My favorite character was Gurgi because he is
Jennifer Zartman
I read these chronicles many years ago, but I read them out of order. I started with Taran Wanderer, read The High King, then filled in the blanks. At the time I was reading through lists of recommended reading for young people, and liked the Welsh flavor and the good lessons wrapped in action. My kids all really enjoyed the series as well.

This time I've read the series in order and at a quick pace. I would still recommend them to young people, though I find myself less satisfied than when I re
Single review for the Chronicles of Prydain, as they are similar in style and quality and could have been produced as a single large volume of five sub-books.

The Chronicles of Prydain are children's books. Some children's books hold up well when read by an adult, but these are definitely for kids and do not carry any added depth. The adventures are amusing but flat. You might smile at Eilonwy's sass and moxie and Fflewdur Fflam's tall tales. But you're probably also going to cringe at Taran's e
I re-read all of the Chronicles of Prydain recently and surprised myself by liking this book the most. I know that wasn't the case in my first reading, back when I was in middle school. In fact, if memory serves, this was probably my least favorite, a long slog a had to get through before diving into the treats in the final book.

Now that I'm older and wiser...or maybe now that I have a longer attention span and a greater appreciation for the difficulties of "scratching for my own worms," I reall
Joseph Oh
Lloyd Alexander's fourth book, Taran Wanderer, is one of the best books in the Prydain Chronicles. I enjoy this book because of how Taran, the main character of the entire series, finally decides to venture out of Caer Dallben to discover if he had noble blood or just some lowly farmer. The real value and interest about the book is that Taran, and the reader, will learn some of life's hardships and values.

One example comes from Hevvyd the smith, “Life is a forge, say I!” telling Taran that life
Robert Beveridge
Lloyd Alexander, Taran Wanderer (Henry Holt, 1967)

Alexander's fourth journey into the world of Prydain is a very different beast from its predecessors; the darker turn taken very slightly in The Castle of Llyr is sharpened here, and much more to the forefront. In this one, Taran, who has always wondered about his parentage, leaves Caer Dallben on a quest to find out who he truly is. Only Gurgi goes with him, though the two do meet up with an old friend or two eventually. Taran learns where he ma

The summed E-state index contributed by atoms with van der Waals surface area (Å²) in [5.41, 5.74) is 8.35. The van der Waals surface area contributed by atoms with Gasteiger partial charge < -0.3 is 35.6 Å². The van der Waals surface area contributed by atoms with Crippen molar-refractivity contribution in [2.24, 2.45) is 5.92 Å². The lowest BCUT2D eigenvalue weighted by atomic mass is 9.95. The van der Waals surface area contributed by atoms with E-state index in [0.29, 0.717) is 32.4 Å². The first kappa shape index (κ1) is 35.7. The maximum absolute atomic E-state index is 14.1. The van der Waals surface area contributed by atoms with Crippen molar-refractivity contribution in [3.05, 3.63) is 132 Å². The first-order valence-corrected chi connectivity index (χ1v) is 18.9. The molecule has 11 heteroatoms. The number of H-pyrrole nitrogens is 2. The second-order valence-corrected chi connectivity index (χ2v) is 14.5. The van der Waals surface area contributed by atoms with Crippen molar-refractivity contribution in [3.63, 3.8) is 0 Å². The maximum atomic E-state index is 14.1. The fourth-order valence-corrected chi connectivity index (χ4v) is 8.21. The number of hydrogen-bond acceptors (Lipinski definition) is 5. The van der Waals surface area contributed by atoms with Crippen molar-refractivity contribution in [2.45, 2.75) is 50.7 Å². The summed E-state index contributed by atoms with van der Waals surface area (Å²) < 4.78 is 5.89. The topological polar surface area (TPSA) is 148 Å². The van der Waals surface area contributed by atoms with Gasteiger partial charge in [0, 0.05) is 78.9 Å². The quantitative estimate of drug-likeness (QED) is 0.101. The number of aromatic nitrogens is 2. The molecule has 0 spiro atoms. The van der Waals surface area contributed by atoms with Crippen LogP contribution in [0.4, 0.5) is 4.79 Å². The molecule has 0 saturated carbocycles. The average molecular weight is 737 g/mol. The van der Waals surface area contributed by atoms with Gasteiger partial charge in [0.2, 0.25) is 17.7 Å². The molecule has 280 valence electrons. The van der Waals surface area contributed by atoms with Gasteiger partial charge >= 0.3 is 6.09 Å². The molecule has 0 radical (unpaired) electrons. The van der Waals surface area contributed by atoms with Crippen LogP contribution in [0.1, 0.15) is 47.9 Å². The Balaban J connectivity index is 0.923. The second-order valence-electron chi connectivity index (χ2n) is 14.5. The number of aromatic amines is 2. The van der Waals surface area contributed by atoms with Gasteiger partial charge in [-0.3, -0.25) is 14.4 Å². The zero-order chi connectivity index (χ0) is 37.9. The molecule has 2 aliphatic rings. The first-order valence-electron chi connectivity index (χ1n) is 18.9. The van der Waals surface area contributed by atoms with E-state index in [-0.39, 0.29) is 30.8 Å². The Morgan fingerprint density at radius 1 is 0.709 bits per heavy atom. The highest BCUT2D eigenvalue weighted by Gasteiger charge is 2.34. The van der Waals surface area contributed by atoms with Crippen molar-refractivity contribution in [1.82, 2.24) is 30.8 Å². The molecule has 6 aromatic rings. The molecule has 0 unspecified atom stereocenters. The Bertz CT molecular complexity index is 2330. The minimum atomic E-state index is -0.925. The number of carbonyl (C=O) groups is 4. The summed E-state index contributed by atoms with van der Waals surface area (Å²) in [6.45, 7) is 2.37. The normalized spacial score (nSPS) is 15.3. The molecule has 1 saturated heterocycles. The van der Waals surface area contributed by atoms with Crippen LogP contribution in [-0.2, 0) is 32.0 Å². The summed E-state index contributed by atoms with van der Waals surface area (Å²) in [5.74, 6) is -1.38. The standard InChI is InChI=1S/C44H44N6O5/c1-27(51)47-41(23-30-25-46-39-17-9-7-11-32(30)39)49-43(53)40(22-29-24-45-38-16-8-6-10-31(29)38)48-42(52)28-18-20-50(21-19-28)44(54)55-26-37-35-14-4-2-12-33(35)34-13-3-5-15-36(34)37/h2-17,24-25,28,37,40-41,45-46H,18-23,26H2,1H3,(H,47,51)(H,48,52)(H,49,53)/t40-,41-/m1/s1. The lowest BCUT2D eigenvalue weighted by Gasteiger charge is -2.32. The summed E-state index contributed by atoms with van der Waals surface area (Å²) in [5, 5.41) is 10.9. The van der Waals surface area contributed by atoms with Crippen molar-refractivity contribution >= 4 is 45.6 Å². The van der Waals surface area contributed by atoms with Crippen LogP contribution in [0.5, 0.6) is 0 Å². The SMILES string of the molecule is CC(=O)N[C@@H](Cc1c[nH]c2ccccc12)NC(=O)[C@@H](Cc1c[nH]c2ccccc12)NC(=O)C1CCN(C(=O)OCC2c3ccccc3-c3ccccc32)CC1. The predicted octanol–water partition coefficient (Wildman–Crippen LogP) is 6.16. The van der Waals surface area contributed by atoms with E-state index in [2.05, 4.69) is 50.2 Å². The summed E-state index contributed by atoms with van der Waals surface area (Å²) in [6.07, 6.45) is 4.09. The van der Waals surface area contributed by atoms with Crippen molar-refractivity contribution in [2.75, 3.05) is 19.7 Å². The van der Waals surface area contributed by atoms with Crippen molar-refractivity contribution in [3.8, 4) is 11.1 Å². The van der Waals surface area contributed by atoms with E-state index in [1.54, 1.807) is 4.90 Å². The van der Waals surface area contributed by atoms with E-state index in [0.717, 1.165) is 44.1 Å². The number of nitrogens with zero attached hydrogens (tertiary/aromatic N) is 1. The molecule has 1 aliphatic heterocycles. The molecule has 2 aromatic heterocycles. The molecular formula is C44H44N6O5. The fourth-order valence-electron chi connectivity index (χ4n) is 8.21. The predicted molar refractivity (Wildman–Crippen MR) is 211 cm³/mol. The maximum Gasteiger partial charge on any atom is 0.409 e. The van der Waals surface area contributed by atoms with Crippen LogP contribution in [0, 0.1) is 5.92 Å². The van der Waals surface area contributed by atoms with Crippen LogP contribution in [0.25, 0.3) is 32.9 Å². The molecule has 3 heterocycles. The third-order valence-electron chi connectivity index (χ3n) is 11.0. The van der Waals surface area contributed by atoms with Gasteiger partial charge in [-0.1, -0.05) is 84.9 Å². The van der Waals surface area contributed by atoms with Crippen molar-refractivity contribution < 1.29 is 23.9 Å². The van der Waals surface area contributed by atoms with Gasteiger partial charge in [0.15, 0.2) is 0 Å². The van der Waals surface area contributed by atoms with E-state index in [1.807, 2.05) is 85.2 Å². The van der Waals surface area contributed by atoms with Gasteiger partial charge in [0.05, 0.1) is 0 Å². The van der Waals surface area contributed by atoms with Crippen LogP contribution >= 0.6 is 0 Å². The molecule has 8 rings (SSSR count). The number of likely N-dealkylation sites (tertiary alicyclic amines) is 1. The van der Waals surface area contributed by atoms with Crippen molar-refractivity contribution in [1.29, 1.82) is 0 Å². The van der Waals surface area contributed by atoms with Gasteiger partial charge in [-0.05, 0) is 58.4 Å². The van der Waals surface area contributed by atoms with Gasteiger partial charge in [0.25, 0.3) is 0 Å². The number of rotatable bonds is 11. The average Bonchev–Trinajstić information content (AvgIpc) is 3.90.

5/5 estrellas

Este libro fue muchísimo más maduro que el resto. Hubo una partesita que hasta se me llenaron los ojos de lágrimas. Esta hecho de manera distinta, pero me ha encantado igual. No quiero leer y a la vez si, el último
May 24, 2009 Natasha rated it 5 of 5 stars  ·  review of another edition
Recommended to Natasha by: Velinda
The Pilgrim's Progress for children.

This is my second time through this book--the first time since my childhood. I remember thinking this was the only book in the Chronicles of Prydain that bordered on boring. But reading it as an adult I got the symbolism and it ranks up there with Bunyan's.

There are so many lessons to be learned by the reader along with the protagonist. While Taran searches for his parentage hoping to find himself to be high-born, he learns more about himself than could ever
Araceli Schlosser
"Life's a forge, say I! Face the pounding, don't fear the proving; and you'll stand well against any hammer and anvil!"

This is (thus far) my favorite of the Prydain novels. As a young man Taran leaves Caer Dallben to search out his parentage and identity. During his adventure, we get to see Taran interact with all sorts of personalities on his quest. He meets the best and the worst of humanity in the ordeals and obstacles in his path.

There were moments were I felt absolute sympathy and sorrow f
You know that part about 4/5 through the movie when the plot turns into a montage? Lots of important events and preparation are tossed together in a few minutes of film short-hand showing our characters getting ready for the climactic scene.

Taran Wanderer is the montage scene of the Prydain Chronicles. We see our hero growing up, learning life lessons, maturing. But, really, very little actually happens. Lloyd Alexander claims that each of the novels can be read outside of the series as a whole